The ability of tumor cells to evade immune detection plays a critical role in tumor development. Although mechanisms of immune evasion have been characterized, understanding of how tumor cells avoid detection by the immune system and acquire resistance to immunotherapy remains incomplete. Utilizing Bio X Cell’s anti-mouse PD-1 (clone J43) antibody, researchers discovered that expression of the intergenic long noncoding RNA (lincRNA) EPIC1 helps cancer cells escape recognition by the immune system. These findings establish lincRNAs as biomarkers for predicting clinically relevant immune responses in patients with cancer and reveal EZH2 as a possible therapeutic target in EPIC1 expressing tumors.
A team of scientists led by Dr. Da Yang at the University of Pittsburg began their work by analyzing lincRNA expression in 9,626 human tumor samples spanning 32 tumor types. They developed a scoring system called LIMER (lincRNA-based immune response) capable of estimating the extent of immune cell infiltration using RNA sequencing data. High LIMER scores were associated with better progression-free survival in several tumor types including melanoma and liver cancer. The team also found a set of lincRNAs that were exclusively expressed in tumor cells and were negatively correlated with immune response. Among these, EPIC1 was identified as the top scoring lincRNA and was selected for further study.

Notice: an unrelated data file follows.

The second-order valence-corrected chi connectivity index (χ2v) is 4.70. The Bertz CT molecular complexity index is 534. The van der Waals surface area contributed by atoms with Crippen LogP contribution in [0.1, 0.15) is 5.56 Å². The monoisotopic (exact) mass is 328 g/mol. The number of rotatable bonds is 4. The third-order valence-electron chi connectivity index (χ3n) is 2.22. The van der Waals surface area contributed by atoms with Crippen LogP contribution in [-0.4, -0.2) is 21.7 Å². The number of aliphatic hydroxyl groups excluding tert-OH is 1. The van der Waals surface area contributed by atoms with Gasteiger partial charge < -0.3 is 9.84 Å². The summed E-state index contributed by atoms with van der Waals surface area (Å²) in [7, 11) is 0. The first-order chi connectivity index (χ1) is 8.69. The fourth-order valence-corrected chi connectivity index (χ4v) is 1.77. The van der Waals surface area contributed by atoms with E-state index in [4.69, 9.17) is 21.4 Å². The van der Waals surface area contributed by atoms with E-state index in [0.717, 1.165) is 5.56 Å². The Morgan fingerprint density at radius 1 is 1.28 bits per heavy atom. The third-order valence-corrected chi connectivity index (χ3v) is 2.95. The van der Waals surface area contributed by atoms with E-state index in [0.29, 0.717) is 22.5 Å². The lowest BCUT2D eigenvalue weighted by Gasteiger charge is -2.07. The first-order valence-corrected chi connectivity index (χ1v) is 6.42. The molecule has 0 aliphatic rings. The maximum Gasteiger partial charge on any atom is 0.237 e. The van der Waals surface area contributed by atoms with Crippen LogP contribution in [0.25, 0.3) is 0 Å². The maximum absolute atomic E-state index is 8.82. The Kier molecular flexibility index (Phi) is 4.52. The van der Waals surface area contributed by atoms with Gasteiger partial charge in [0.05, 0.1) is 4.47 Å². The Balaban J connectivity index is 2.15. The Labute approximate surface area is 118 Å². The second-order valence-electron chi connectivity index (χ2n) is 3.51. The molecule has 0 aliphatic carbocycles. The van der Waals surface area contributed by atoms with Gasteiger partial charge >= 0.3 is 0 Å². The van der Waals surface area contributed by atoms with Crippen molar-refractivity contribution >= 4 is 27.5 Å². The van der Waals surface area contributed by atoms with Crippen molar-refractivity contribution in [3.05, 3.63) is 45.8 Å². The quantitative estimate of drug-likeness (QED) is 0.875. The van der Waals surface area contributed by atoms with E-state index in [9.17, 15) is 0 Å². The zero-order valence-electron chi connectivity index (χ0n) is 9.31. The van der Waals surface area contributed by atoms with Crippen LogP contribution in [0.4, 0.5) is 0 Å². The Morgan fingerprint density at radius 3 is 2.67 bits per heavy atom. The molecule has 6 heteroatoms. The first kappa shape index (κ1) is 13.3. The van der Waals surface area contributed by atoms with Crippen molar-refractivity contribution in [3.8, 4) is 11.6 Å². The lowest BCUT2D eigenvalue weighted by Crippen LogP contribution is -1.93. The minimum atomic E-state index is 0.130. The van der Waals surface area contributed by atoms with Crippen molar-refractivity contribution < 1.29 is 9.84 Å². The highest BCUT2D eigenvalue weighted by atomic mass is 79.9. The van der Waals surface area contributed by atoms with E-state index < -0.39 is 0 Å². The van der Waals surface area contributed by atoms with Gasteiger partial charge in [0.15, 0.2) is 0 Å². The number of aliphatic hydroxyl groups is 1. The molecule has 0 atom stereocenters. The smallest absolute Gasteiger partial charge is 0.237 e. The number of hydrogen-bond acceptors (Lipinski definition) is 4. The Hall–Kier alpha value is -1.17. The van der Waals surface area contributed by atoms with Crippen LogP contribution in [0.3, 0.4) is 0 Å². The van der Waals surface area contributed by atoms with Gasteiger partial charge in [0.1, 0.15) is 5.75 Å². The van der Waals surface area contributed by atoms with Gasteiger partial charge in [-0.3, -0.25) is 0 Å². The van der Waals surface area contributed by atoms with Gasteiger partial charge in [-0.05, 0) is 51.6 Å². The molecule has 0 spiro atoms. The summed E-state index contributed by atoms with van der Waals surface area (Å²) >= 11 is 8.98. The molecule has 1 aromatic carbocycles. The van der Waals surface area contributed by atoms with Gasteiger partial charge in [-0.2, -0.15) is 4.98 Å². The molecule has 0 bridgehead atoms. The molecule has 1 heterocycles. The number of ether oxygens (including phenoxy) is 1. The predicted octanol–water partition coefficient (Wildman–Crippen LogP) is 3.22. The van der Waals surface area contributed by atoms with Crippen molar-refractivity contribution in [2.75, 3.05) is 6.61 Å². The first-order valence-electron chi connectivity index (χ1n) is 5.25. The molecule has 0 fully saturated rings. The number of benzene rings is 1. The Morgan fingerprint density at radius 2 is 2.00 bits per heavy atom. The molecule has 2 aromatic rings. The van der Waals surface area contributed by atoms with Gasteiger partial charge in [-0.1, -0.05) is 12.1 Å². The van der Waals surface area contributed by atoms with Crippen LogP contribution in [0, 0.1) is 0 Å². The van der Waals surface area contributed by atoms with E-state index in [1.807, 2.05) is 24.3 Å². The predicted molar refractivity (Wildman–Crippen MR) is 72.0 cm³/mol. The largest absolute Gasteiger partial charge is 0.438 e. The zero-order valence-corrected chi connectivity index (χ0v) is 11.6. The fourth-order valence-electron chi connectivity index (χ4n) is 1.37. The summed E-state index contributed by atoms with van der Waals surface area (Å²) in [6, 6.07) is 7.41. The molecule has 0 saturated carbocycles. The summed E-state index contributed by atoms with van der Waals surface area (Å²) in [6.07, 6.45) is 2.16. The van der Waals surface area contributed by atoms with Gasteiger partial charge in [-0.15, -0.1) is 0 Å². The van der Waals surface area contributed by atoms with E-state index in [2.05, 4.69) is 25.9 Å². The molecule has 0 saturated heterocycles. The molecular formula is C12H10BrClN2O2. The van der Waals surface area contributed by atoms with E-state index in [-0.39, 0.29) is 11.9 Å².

Further characterization of EPIC1 overexpressing tumors revealed the presence of fewer immune cells compared to control tumors. Additionally, a series of experiments in preclinical mouse models revealed that EPIC1 expression results in both suppression of antigen presentation as well as inhibition of IFN-g–JAK–STAT1 signaling. The researchers found that EPIC1 recruits EZH2, a histone methyltransferase, to chromatin resulting in epigenetic silencing of IFN-g receptor IFNGR1 and genes involved in antigen presentation.
Having established that EPIC1 is an important regulator of the immune response, the authors next sought to explore the role of EPIC1 in resistance to anti-PD-1 therapy. For this experiment, they used a mouse model and Bio X Cell’s anti-mouse PD-1 (clone J43) antibody to demonstrate that tumors expressing high levels of EPIC1 were resistant to checkpoint inhibition. They also showed that inhibiting EZH2 in EPIC1 expressing cells resulted in restored IFN-g–JAK–STAT1 signaling and MHC-I expression.
The results of this work begin to illuminate the role of lincRNAs in cancer biology as well as give clues into potential avenues for therapeutic development. Further exploration of EPIC1 expression in tumor samples could result in its development as a biomarker for resistance to immunotherapy. Additionally, EZH2 inhibitors may represent a rational therapeutic approach in patients with high EPIC1 expression.
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